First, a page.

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Feds Overlook Wildlife Watchers Again in New Conservation Panel




Interior Secretary Ken Salazar created a new panel for citizens to tell the federal government what to do about conservation and wildlife. But, instead of having the Wildlife Hunting and Heritage Council include the growing portion of Americans who just want to watch animals, not gun them down, he geared it to the dwindling minority of hunters.

More Americans have fun watching wildlife than shooting it (71 million wildlife watchers versus 12.5 million hunters), according to the U.S. Fish and Wildlife Service.

Hunters already have advocates in the NRA. State wildlife a encourage hunting. The Pittman Robertson Act makes sure of that. As any NRA member can tell you, there’s a 10-11% tax on guns that supports wildlife and conservation. That tax makes the agency beholden to hunters. Seven states have commissions that specifically require hunters or anglers, the HSUS says.

What NRA members won’t tell you is that the tax is on all guns, not just those used in hunting. The NRA tells members that the tax is on “sporting arms” Which weapons does the NRA consider sporting? Pretty much all of them. (I think it’s their effort to get hunters–by far the most respectable and respectful gun contingent–in on the government-fearing bandwagon.) The tax on pistols and revolvers is 10%. What percent of handguns do you suppose are used for hunting? Very few. But the portion of the gun market that buys for self protection, crime or militia purposes doesn’t have a strong lobby. Hunters do, so they keep the tax on handguns and do with it what they want. A big hunk of the money goes towards hunter education–that is, the official government encouragement of hunting.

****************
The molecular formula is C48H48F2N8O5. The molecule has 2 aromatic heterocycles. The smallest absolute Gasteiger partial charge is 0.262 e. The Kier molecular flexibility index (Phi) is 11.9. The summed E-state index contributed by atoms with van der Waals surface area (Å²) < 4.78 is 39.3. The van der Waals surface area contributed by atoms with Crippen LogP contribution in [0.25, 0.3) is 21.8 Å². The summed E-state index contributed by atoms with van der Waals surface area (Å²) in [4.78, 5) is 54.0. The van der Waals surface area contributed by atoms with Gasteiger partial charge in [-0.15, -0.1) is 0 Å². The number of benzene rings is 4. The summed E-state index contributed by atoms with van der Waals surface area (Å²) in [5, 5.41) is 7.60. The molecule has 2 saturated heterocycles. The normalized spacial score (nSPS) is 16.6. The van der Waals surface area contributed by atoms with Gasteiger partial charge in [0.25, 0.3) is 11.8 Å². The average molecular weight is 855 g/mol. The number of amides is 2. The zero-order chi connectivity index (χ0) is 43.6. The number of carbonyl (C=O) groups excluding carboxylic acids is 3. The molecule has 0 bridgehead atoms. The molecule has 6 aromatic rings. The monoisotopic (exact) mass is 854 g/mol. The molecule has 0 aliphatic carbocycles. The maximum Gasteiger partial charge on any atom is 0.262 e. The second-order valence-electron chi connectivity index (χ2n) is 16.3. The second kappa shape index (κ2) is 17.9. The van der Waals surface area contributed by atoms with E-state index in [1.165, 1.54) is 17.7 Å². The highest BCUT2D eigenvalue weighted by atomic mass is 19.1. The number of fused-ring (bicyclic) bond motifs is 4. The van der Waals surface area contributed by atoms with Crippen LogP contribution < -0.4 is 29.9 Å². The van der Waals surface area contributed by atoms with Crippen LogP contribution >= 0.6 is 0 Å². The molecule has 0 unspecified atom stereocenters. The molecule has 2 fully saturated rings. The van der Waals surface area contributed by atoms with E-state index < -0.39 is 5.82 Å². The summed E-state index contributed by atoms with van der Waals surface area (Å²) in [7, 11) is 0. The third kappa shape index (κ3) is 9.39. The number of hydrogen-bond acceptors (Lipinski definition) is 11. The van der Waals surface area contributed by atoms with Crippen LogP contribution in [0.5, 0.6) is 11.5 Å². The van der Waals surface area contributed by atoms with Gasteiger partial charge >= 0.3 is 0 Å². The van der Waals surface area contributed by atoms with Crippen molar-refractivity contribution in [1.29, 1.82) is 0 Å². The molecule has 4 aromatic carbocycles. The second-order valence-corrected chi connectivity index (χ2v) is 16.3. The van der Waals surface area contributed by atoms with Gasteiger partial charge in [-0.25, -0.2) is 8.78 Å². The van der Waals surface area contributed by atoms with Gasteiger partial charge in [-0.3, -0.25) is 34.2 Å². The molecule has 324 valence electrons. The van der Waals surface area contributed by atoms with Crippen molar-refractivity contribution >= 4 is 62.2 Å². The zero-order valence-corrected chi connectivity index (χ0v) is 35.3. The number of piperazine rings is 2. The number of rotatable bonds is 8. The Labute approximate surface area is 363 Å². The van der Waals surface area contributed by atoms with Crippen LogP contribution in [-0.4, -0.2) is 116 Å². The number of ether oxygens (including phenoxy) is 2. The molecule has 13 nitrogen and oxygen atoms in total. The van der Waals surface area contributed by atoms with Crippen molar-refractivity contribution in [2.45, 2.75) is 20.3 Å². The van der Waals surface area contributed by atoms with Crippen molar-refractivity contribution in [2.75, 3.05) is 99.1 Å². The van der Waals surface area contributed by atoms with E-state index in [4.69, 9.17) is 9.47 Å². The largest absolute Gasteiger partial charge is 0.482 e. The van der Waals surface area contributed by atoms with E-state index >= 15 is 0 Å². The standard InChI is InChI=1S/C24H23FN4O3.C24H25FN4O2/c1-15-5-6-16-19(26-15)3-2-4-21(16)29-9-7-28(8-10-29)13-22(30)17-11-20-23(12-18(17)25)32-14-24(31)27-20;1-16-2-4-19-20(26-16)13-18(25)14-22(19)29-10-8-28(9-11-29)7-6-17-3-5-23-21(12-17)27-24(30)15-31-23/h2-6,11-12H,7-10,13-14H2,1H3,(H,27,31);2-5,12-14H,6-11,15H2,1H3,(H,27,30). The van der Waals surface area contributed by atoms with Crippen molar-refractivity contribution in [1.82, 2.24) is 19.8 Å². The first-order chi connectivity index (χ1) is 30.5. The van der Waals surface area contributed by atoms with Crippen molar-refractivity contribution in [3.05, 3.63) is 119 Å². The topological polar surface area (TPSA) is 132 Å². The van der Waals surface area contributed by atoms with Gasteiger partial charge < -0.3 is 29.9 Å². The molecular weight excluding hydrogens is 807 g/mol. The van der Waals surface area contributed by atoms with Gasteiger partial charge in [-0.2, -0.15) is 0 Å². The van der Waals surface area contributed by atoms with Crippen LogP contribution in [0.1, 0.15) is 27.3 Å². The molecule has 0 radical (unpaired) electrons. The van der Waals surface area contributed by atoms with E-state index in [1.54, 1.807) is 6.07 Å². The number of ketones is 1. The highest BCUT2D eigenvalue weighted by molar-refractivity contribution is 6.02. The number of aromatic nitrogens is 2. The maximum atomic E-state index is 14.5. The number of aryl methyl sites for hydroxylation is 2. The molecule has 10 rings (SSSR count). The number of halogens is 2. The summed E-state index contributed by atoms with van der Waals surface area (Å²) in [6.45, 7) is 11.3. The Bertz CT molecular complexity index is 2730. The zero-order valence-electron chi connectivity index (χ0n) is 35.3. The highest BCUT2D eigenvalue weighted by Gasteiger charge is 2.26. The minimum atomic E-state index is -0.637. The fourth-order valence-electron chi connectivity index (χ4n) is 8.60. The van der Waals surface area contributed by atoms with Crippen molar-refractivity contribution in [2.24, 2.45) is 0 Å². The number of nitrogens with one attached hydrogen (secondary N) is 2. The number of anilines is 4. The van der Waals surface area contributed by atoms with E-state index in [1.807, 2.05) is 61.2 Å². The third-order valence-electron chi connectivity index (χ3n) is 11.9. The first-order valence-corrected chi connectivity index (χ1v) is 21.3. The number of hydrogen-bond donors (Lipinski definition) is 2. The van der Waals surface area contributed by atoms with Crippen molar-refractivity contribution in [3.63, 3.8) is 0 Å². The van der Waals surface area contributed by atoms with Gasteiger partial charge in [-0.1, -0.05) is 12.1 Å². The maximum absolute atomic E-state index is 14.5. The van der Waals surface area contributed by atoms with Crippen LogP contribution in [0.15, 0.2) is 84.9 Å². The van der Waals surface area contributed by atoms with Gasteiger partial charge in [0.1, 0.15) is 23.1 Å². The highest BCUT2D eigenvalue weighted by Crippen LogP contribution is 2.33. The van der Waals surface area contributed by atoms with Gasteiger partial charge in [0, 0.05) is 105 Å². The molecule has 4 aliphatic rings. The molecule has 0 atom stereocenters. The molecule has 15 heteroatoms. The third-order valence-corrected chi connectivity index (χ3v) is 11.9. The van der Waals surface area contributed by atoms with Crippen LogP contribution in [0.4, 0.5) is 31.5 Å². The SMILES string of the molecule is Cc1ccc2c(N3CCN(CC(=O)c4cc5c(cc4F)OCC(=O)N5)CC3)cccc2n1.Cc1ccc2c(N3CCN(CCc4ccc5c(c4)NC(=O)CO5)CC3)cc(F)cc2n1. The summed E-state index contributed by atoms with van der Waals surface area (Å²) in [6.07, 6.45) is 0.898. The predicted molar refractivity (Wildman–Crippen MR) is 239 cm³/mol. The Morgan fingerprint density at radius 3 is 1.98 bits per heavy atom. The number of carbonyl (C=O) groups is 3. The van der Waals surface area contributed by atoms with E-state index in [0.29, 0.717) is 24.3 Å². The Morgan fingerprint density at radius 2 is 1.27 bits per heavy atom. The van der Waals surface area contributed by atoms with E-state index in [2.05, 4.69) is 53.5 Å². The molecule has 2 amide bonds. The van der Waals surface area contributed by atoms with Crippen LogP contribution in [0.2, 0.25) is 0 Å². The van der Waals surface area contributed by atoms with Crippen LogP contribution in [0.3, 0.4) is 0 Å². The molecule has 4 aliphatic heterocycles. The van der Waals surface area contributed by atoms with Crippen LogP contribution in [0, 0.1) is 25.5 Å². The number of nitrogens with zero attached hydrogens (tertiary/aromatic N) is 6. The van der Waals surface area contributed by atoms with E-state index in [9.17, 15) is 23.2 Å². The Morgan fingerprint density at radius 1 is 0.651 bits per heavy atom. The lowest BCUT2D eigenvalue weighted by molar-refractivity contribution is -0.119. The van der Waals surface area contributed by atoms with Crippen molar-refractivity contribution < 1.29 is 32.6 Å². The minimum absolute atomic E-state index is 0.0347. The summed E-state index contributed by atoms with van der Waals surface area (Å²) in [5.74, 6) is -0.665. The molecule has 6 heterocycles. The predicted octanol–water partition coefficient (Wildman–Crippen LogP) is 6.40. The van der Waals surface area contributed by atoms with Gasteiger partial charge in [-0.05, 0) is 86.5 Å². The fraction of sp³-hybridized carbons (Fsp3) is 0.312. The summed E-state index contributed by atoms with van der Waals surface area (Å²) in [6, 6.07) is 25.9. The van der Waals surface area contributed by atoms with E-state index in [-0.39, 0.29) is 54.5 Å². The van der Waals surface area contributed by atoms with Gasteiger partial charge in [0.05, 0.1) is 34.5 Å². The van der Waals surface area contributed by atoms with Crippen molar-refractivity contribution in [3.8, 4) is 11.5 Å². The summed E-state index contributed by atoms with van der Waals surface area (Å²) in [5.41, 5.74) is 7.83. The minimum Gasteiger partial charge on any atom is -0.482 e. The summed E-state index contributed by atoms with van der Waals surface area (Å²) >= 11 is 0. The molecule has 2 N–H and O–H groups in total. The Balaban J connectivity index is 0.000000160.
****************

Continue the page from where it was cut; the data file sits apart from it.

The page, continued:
Shouldn’t the tax on handguns go to support shooting victims? Harvard estimates that gunshot wounds
cost Americans $400 million to $1.2 billion a year.

Hunters did play a huge role in conservation. But they’ve been sitting on their laurels for a long time. Already have many, many seats at the table. It’s time instead for the federal and state governments to let animal watchers move from the kiddie table to where the grown-ups are talking and making decisions.

Where to go to See Wildlife

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  • More Americans have fun watching wildlife than shooting it (71 million wildlife watchers versus 12.5 million hunters), according to the U.S. Fish and Wildlife Service.
  • We spend way more money ($46 billion versus on animal watching versus $23 billion on hunting).
  • More than half of all hunters and anglers watch wildlife, too..
  • 23 million wildlife watcher go to see animals away from home.
  • We are birders, too. About 50 million of us feed, watch or photograph birds. That’s 87% of us. But 70% of us also watch mammals.
  • We spent $13 billion in 2006 on wildlife watching trips.

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